# Numpy.GetBuffer and Numpy.FromBuffer

I am trying to wrap my head around the numpy implementation of PEP3118. How exactly does buffer access work in numpy.

``````>>> p = numpy.getbuffer(numpy.arange(10))
>>> p
<read-write buffer for 0x1003e5b10, size -1, offset 0 at 0x1016ab4b0>
>>> numpy.frombuffer(p)
array([  0.00000000e+000,   4.94065646e-324,   9.88131292e-324,
1.48219694e-323,   1.97626258e-323,   2.47032823e-323,
2.96439388e-323,   3.45845952e-323,   3.95252517e-323,
4.44659081e-323])
``````

So I am getting unexpected returns. I would expect to see an array with 10 elements from 0-9. I can get into the array and read/write though.

``````>>> j = numpy.frombuffer(p)
>>> j
array([  0.00000000e+000,   4.94065646e-324,   9.88131292e-324,
1.48219694e-323,   1.97626258e-323,   2.47032823e-323,
2.96439388e-323,   3.45845952e-323,   3.95252517e-323,
4.44659081e-323])
>>> j += 1
>>> j
array([ 1.,  1.,  1.,  1.,  1.,  1.,  1.,  1.,  1.,  1.])
``````

So it looks like the buffer is initializing to all zeros, which I can then write to. The functionality that I am expecting is to be able to build the array (with arange or asarray) directly to the buffer with getbuffer. Is that not possible?

-

You have a simple `dtype` problem. The buffer you create with

``````np.getbuffer(np.arange(10))
``````

has a `dtype=int`, because `np.arange` uses `dtype=int` by default.

``````np.frombuffer(p)
``````

you're in fact using the `dtype=float` default of `np.frombuffer`. Instead, use

``````np.frombuffer(p, dtype=int)
``````

et voilà, you get

``````array([0, 1, 2, 3, 4, 5, 6, 7, 8, 9])
``````
-

Let me add some remarks to the excellent existing answer by Pierre.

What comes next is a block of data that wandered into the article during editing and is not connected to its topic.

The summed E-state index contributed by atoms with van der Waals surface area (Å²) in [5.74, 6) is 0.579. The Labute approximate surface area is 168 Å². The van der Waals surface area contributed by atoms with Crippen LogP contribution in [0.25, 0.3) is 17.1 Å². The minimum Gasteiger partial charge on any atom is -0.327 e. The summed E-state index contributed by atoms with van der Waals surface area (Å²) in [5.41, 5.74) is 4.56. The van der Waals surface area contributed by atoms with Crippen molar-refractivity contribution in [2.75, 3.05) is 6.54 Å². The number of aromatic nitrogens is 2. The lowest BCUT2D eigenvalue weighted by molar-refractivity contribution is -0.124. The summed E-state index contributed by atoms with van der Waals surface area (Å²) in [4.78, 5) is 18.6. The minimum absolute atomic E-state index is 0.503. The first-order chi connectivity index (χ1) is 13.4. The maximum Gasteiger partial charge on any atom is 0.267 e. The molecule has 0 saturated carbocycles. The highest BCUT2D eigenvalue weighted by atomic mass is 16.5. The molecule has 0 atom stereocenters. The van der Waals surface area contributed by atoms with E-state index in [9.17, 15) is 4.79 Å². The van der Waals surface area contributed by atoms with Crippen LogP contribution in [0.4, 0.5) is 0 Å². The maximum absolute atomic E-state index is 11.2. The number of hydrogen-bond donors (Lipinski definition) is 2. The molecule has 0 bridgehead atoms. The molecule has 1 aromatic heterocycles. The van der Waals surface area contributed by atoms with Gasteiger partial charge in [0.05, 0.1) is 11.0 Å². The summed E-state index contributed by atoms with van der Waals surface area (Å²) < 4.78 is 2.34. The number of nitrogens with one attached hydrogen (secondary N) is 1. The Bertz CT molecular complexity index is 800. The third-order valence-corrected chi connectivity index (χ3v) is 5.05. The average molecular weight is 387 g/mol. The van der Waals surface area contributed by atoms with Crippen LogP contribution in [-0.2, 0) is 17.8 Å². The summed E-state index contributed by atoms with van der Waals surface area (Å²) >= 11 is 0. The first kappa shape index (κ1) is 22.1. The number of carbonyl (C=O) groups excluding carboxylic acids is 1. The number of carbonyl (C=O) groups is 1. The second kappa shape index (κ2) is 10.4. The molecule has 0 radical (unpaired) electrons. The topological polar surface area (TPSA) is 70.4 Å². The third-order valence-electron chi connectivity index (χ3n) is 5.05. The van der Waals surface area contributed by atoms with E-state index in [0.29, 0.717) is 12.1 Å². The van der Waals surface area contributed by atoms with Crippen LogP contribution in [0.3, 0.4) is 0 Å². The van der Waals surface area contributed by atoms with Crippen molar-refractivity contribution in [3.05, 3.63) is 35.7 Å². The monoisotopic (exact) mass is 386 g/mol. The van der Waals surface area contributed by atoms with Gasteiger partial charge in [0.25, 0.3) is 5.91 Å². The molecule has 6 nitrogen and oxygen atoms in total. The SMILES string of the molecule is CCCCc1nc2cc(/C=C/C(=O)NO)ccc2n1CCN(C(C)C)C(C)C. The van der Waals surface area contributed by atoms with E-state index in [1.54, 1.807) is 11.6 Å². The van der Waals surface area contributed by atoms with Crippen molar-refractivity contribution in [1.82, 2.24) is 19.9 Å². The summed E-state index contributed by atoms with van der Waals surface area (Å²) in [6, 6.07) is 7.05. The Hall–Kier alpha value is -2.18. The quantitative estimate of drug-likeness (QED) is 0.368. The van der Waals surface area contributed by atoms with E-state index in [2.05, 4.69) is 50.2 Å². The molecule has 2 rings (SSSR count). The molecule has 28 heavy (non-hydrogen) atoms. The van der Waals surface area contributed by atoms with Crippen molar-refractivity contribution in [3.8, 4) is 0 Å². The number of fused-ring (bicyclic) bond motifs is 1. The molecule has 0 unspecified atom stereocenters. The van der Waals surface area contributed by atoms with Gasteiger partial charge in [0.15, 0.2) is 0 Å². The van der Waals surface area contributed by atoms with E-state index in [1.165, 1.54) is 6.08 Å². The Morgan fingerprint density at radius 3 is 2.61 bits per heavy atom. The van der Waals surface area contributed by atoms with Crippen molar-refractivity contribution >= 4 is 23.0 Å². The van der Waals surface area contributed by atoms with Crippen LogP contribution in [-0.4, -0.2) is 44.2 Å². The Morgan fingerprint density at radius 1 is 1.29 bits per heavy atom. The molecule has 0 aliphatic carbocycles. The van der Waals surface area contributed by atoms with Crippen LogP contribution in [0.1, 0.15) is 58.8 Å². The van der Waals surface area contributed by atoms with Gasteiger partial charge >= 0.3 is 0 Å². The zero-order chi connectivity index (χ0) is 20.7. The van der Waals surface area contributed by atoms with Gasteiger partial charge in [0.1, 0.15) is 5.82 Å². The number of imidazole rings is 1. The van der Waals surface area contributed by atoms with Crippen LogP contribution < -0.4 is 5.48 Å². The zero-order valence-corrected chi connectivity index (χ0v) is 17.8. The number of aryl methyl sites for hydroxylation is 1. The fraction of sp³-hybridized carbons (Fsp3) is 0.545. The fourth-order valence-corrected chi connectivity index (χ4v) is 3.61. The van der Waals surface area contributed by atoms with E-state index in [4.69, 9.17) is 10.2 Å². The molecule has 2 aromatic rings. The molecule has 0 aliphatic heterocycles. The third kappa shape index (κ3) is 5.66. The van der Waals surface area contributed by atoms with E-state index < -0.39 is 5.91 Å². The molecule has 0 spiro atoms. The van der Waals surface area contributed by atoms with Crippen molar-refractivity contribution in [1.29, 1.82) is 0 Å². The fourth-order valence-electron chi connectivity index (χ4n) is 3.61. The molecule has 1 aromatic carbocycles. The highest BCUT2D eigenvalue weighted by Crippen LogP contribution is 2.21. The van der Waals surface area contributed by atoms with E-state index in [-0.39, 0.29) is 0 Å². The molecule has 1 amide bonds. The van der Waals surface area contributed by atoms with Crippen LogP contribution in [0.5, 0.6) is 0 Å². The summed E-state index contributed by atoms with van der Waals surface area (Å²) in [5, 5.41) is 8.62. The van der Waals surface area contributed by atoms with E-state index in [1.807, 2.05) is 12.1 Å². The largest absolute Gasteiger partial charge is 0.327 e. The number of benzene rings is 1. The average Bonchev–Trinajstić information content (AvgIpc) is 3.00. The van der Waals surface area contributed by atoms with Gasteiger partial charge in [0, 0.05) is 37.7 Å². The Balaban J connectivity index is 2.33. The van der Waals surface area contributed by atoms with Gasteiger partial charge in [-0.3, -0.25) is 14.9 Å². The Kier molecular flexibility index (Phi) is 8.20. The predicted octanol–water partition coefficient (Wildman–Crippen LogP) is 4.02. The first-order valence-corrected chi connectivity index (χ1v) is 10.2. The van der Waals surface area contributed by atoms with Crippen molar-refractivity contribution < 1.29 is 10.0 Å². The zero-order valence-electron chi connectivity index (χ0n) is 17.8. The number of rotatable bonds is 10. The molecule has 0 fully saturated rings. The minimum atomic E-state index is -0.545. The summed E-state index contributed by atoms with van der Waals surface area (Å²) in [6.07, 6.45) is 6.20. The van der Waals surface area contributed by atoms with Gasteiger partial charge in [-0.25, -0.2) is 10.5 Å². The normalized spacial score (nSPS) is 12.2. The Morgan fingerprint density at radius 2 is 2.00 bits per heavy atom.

You need `getbuffer` only if you have to slice an `ndarray`: you can retrieve the python buffer object associated with the whole array via the `data` attribute

``````>>> import numpy as np
>>> a = np.arange(10)
>>> a.data == np.getbuffer(a)
True
``````

On the contrary, you do not need to pass an actual buffer object to the `frombuffer` function, every object that exposes the `buffer` interface is good.

``````>>> np.frombuffer(a, a.dtype)
array([0, 1, 2, 3, 4, 5, 6, 7, 8, 9])
>>> np.frombuffer(a)
array([  0.00000000e+000,   4.94065646e-324,   9.88131292e-324,
1.48219694e-323,   1.97626258e-323,   2.47032823e-323,
2.96439388e-323,   3.45845952e-323,   3.95252517e-323,
4.44659081e-323])
>>> import array
>>> c = array.array('i', range(10))
>>> np.frombuffer(c, np.int32)
array([0, 1, 2, 3, 4, 5, 6, 7, 8, 9], dtype=int32)
>>> np.frombuffer(c)
array([  2.12199579e-314,   6.36598737e-314,   1.06099790e-313,
1.48539705e-313,   1.90979621e-313])
``````

When decoding a buffer object, you have to know the correct `dtype` as the examples above demonstrate. To be more precise, buffer objects do not have a `dtype`: they are just a stream of binary data. Instead `ndarray` objects have a `dtype` that dictates how the underlying binary data is interpreted.

To answer your question: every numpy `ndarray` exposes the buffer interface. You can access the buffer or a slice of it via the `data` descriptor or the `getbuffer` function. You can create `ndarray`'s from object exposing the buffer interface by means of the `frombuffer` function. Since buffer (as opposed to `ndarrays`) do not have `dtype` information, you should always explicitly specify how the buffer has to be interepreted via the `dtype` argument to `frombuffer`.

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What a wonderful addendum to Pierre's answer. The additional detail is quite appreciated. –  Jzl5325 Sep 18 '12 at 18:50